By about 1965 or '66 people had started already to reflect on the very brief history of rock and roll, it was only eight or ten years old at that point and had started to become a little bit more ironic and arch about it and think, 'We could play with some of these conventions, we could start to use that kind of voice because it has the resonance of that time'. Which is sort of a collage process that artists do, and pop music suddenly became allied to not only to a whole set of social ideas and intentions which it served and grew out of. It became the hope of a lot of artists as well. Because pop music suddenly looked like a place that could accommodate any sort of idea and have a public. 'Cause you must remember at this time we going to concerts of experimental music where the same twenty-three people were be at every concert. We all knew each other, it was a tiny, tiny scene. A La Monte Young-Cornelius Cardew kind of world and practically everyone in the scene was someone who was also doing music. So it was people listening to each other's music basically. So there was this tiny highly intellectual scene that I think was very fruitful really, but had no audience, there was hardly anybody listening to it. And then on the other hand, you had pop music, which had a huge audience and looked capable of carrying some of those ideas. So that's why everybody got exited. It looked like the place where things were going to happen.
DT: That was a kind of landslide period in that breakdown between the divisions of high art and low art, it was part of the whole series of social changes that happened at that time. There were still very strong divisions I think at the beginning of the '60s between so called popular culture and so-called high art.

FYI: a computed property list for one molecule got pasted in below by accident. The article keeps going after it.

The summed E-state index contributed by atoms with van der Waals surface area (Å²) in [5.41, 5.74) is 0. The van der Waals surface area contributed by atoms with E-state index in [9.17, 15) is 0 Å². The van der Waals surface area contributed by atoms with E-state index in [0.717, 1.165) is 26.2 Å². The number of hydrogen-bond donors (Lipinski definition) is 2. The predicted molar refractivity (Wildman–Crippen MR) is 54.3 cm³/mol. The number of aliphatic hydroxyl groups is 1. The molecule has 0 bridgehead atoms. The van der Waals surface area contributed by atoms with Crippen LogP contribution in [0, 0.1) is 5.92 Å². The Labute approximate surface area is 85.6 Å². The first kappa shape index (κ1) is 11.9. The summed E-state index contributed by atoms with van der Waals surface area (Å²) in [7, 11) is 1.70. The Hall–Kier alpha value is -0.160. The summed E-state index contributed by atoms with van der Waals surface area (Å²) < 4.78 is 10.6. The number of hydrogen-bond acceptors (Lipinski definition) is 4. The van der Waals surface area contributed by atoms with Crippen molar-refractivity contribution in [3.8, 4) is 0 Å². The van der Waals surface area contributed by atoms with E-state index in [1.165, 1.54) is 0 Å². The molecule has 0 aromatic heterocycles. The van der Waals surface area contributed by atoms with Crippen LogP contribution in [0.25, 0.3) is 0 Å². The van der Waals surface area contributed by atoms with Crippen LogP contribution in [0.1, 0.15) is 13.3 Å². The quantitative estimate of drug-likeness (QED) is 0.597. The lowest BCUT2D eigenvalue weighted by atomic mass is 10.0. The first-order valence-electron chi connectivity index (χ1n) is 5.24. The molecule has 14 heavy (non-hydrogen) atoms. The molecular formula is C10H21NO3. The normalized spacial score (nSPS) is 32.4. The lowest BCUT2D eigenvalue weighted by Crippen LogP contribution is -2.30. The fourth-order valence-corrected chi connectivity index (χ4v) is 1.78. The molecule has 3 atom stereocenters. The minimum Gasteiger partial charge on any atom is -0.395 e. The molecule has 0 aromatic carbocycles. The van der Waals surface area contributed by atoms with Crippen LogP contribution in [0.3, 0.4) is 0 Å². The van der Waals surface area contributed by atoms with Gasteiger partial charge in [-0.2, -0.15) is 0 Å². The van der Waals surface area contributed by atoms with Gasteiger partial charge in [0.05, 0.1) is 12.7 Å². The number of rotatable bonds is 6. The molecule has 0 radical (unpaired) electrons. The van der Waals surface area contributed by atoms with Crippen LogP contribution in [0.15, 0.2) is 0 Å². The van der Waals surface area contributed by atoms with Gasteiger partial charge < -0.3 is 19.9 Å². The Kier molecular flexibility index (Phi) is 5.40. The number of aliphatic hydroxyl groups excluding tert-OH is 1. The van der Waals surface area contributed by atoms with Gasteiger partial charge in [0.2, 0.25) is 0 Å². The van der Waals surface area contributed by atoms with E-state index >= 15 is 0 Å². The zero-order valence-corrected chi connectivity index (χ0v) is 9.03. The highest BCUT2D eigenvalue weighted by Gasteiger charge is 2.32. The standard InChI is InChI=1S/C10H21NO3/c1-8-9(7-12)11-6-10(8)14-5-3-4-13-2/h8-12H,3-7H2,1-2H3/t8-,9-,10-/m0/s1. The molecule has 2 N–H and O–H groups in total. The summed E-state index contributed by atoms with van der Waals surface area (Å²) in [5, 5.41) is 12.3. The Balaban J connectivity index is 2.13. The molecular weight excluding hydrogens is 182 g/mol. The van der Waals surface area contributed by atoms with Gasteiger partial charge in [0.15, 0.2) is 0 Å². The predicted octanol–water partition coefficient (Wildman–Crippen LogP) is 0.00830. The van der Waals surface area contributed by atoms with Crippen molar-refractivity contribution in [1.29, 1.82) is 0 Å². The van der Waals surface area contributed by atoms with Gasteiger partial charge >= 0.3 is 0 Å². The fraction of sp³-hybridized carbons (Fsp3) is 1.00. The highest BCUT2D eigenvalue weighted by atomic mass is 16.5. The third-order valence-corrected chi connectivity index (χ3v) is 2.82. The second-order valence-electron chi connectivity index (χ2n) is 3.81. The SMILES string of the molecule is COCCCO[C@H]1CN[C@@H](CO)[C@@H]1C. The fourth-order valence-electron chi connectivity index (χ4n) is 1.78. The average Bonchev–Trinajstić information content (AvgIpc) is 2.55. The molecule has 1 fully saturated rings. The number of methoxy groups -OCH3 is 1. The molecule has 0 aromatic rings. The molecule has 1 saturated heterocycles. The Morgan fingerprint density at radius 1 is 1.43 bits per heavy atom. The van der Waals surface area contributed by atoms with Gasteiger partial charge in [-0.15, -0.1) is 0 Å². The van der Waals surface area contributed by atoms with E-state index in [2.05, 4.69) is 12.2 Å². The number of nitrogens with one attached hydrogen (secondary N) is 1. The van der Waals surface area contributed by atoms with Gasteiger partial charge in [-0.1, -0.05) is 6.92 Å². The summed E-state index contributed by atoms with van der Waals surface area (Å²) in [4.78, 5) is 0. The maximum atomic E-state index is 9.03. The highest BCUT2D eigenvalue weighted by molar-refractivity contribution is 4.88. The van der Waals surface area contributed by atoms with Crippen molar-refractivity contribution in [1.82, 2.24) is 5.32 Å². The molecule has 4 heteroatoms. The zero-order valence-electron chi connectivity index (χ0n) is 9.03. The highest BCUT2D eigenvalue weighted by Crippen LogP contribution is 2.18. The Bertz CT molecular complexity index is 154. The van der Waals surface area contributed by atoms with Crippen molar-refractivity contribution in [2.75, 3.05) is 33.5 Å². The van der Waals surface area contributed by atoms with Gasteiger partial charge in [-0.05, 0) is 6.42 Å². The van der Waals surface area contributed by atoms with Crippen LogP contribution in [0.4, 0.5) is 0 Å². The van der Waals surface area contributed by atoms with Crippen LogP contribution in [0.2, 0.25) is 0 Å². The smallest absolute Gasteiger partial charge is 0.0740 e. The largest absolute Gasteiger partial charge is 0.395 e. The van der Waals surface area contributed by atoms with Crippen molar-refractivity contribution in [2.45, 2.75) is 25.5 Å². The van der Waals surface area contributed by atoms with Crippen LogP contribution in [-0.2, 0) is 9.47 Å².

BE: ...There still are...
DT: Really pop music was instrumental in changing that dramatically. In a way you can see the consequences of that with a show like Sonic Boom, where people come from so many different backgrounds.
BE: What's interesting is that people, I think people come to shows like this with a certain irreverence which is slightly infuriating for people putting up the shows! They don't go to shows like this as you would go to a show at the National Gallery or something, they go to a show like this expecting to see how things work and to poke things which really pisses you off if you spent a week building it. Can I just check out a few more of these? OK, this is a good question. In your installation... my installation... why do we stare across the void at the screens like at the cinema rather than being in the centre of it all? A lot of the things in my shows are determined by ergonomics, so I think about how people are going to move, and whether they are going to get in the way of other people. I always arrange so that people who don't want to stay for long can just slip out through the back without moving in front of people who do want to sit down.